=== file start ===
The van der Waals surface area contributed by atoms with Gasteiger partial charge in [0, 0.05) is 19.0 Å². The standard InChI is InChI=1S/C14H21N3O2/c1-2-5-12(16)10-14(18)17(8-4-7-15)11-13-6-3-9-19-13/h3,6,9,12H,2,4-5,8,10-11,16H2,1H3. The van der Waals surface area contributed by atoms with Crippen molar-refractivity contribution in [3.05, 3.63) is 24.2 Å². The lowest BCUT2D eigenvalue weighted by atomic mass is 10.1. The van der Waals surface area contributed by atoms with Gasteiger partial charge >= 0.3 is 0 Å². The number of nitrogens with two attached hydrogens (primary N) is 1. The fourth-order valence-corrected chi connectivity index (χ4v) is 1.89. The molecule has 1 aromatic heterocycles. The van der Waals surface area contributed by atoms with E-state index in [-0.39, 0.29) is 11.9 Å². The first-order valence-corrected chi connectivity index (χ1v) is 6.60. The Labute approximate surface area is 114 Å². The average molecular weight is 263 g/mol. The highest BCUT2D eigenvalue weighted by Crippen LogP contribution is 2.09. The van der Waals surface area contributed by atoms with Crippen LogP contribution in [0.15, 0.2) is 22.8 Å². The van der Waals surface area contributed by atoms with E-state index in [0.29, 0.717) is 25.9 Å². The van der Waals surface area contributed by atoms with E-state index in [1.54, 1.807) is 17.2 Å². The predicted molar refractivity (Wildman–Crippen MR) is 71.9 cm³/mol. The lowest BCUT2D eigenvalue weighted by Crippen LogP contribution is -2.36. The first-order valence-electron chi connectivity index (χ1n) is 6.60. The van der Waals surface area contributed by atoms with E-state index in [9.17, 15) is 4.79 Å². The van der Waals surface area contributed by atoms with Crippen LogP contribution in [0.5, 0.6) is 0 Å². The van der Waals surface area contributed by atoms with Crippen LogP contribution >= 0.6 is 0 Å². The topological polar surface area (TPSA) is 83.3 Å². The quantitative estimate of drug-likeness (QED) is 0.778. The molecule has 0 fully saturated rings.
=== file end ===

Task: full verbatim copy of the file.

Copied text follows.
The van der Waals surface area contributed by atoms with Gasteiger partial charge in [0, 0.05) is 19.0 Å². The standard InChI is InChI=1S/C14H21N3O2/c1-2-5-12(16)10-14(18)17(8-4-7-15)11-13-6-3-9-19-13/h3,6,9,12H,2,4-5,8,10-11,16H2,1H3. The van der Waals surface area contributed by atoms with Crippen molar-refractivity contribution in [3.05, 3.63) is 24.2 Å². The lowest BCUT2D eigenvalue weighted by atomic mass is 10.1. The van der Waals surface area contributed by atoms with Gasteiger partial charge >= 0.3 is 0 Å². The number of nitrogens with two attached hydrogens (primary N) is 1. The fourth-order valence-corrected chi connectivity index (χ4v) is 1.89. The molecule has 1 aromatic heterocycles. The van der Waals surface area contributed by atoms with E-state index in [-0.39, 0.29) is 11.9 Å². The first-order valence-corrected chi connectivity index (χ1v) is 6.60. The Labute approximate surface area is 114 Å². The average molecular weight is 263 g/mol. The highest BCUT2D eigenvalue weighted by Crippen LogP contribution is 2.09. The van der Waals surface area contributed by atoms with Crippen LogP contribution in [0.15, 0.2) is 22.8 Å². The van der Waals surface area contributed by atoms with E-state index in [0.29, 0.717) is 25.9 Å². The van der Waals surface area contributed by atoms with E-state index in [1.54, 1.807) is 17.2 Å². The predicted molar refractivity (Wildman–Crippen MR) is 71.9 cm³/mol. The lowest BCUT2D eigenvalue weighted by Crippen LogP contribution is -2.36. The first-order valence-electron chi connectivity index (χ1n) is 6.60. The van der Waals surface area contributed by atoms with E-state index in [9.17, 15) is 4.79 Å². The van der Waals surface area contributed by atoms with Crippen LogP contribution in [0.5, 0.6) is 0 Å². The van der Waals surface area contributed by atoms with Crippen LogP contribution >= 0.6 is 0 Å². The topological polar surface area (TPSA) is 83.3 Å². The quantitative estimate of drug-likeness (QED) is 0.778. The molecule has 0 fully saturated rings.